Having finally got the ticket from Mumbai to Satna after a week of trying, it was only a short 20 hour train journey.
We got on the train at 9.30pm and we didn't arrive until after 5pm the next day! I won't be rushing to do it again. It wasn't too bad until power ran out on all our devices...
We arrived in Satna, which is apparently not a common route for foreign tourists judging from the reaction we got when we walked out of the station.
A group of tuk-tuk drivers or just random blokes...I'm not too sure...were stood shouting and asking where we wanted to go, laughing and all yelling various information on where to go etc.
No one could speak a word of the Queens and the guide books weren't any help. Some of the guys were telling us to go to the bus station to get the bus to Khajuraho, some were saying the buses are finished for the night, some were saying 50rs for a tuk-tuk to the bus station, some 10rs and laughing...
We got a tuk-tuk for 50rs to the bus station. We asked at a travel agents about the buses and they said they're finished until the day after...quite what the point in the travel agents was I'm not too sure, you couldn't book tickets there and there's no private buses anyway...
We walked across to the bus station and got asked a million times where we were headed. Turns out there was a bus just about to leave. Perfect. The guide book said the journey takes three and a half hours. The satnav said a one hour drive, the boy working on the bus (more details on his role to follow) said an hour and a half. Just before the bus set off it started raining, like proper rain too, it made Manchester rain look pathetic. Surprisingly, I still can't believe it happened. It hailed stoned briefly! HAIL STONES IN INDIA?! IN MAY?!...and some people still don't believe in global warming...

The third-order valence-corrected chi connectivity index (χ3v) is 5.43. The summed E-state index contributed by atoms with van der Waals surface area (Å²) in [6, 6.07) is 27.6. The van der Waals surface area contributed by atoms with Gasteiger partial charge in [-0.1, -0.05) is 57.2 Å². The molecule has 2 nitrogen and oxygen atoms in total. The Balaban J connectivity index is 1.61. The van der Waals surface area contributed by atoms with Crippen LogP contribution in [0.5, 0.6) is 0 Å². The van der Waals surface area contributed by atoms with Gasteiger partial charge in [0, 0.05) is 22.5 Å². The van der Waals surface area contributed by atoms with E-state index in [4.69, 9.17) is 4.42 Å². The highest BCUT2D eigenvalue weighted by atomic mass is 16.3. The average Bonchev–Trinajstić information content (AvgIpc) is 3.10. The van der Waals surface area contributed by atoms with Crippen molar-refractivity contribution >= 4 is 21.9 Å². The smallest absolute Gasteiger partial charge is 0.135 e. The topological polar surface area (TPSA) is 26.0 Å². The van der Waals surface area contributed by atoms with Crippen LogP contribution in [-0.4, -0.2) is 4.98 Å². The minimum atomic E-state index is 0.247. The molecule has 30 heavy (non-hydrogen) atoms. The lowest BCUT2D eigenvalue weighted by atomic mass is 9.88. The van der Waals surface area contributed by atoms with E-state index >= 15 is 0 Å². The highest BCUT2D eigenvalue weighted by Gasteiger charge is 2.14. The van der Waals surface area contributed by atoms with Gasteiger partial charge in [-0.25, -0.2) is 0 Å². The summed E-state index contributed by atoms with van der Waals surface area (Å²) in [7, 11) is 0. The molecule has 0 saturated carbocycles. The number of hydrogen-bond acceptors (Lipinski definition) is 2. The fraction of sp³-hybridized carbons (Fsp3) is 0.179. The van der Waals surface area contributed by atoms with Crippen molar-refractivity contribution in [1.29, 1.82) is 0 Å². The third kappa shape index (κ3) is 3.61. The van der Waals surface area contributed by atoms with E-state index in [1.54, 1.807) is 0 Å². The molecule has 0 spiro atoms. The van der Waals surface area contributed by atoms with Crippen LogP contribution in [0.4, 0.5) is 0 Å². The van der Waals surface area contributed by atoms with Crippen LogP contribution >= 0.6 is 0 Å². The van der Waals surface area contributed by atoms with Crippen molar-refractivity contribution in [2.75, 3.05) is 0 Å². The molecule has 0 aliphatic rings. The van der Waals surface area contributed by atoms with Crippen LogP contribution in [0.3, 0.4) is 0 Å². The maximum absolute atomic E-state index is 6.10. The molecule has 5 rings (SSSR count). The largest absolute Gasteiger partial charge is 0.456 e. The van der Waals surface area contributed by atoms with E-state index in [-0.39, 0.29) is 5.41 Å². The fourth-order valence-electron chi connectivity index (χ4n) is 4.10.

The bus didn't have windows in some of the window holes, so the boy was stood holding a scarf over the hole in an attempt to keep the rain out of the bus and off Dave, to no avail obviously. His other role was to press a horn. Horn honking is none stop in India when you're driving, this bus had two! One controlled by the driver and one by this lad at the back! The only explanation is: this is India.
Two hours passed before we conceded it'll be three hours like the guide book suggests, driving down one of the worst roads I've ever been on in my life.
When I was a kid I remember seeing cartoons etc of people jumping off their seats when the bus went over a bump...from my own experience I'd decided this wasn't possible. It is. It happens quite frequently in India. I hate buses at the best of times, having very little control over where your body goes is one of the most annoying things!